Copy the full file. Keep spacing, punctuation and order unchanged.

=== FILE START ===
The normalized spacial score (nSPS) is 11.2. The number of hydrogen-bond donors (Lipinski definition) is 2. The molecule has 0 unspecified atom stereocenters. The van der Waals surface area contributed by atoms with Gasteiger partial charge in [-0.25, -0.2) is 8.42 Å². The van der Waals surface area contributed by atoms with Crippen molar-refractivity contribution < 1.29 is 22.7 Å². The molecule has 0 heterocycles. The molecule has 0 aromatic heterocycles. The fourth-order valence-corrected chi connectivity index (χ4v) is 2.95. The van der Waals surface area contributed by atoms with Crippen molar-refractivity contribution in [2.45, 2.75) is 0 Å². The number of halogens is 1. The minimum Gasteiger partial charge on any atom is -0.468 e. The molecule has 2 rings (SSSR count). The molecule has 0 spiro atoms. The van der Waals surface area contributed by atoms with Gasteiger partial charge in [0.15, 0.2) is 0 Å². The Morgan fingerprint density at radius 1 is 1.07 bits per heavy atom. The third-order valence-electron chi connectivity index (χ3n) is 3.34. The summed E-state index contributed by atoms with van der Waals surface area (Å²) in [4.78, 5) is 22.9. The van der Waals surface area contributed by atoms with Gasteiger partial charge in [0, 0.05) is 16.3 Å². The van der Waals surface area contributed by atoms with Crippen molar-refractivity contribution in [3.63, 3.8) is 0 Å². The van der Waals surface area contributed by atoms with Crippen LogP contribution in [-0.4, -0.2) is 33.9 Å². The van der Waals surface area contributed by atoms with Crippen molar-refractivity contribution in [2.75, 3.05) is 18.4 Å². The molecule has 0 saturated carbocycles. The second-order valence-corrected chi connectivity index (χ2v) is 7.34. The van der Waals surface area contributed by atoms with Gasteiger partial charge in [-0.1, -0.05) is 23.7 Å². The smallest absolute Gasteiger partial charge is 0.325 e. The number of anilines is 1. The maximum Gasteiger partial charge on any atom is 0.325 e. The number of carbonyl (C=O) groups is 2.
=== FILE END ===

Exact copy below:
The normalized spacial score (nSPS) is 11.2. The number of hydrogen-bond donors (Lipinski definition) is 2. The molecule has 0 unspecified atom stereocenters. The van der Waals surface area contributed by atoms with Gasteiger partial charge in [-0.25, -0.2) is 8.42 Å². The van der Waals surface area contributed by atoms with Crippen molar-refractivity contribution < 1.29 is 22.7 Å². The molecule has 0 heterocycles. The molecule has 0 aromatic heterocycles. The fourth-order valence-corrected chi connectivity index (χ4v) is 2.95. The van der Waals surface area contributed by atoms with Crippen molar-refractivity contribution in [2.45, 2.75) is 0 Å². The number of halogens is 1. The minimum Gasteiger partial charge on any atom is -0.468 e. The molecule has 2 rings (SSSR count). The molecule has 0 spiro atoms. The van der Waals surface area contributed by atoms with Gasteiger partial charge in [0.15, 0.2) is 0 Å². The Morgan fingerprint density at radius 1 is 1.07 bits per heavy atom. The third-order valence-electron chi connectivity index (χ3n) is 3.34. The summed E-state index contributed by atoms with van der Waals surface area (Å²) in [4.78, 5) is 22.9. The van der Waals surface area contributed by atoms with Gasteiger partial charge in [0, 0.05) is 16.3 Å². The van der Waals surface area contributed by atoms with Crippen molar-refractivity contribution in [3.63, 3.8) is 0 Å². The van der Waals surface area contributed by atoms with Crippen LogP contribution in [-0.4, -0.2) is 33.9 Å². The van der Waals surface area contributed by atoms with Crippen molar-refractivity contribution in [2.75, 3.05) is 18.4 Å². The molecule has 0 saturated carbocycles. The second-order valence-corrected chi connectivity index (χ2v) is 7.34. The van der Waals surface area contributed by atoms with Gasteiger partial charge in [-0.1, -0.05) is 23.7 Å². The smallest absolute Gasteiger partial charge is 0.325 e. The number of anilines is 1. The maximum Gasteiger partial charge on any atom is 0.325 e. The number of carbonyl (C=O) groups is 2.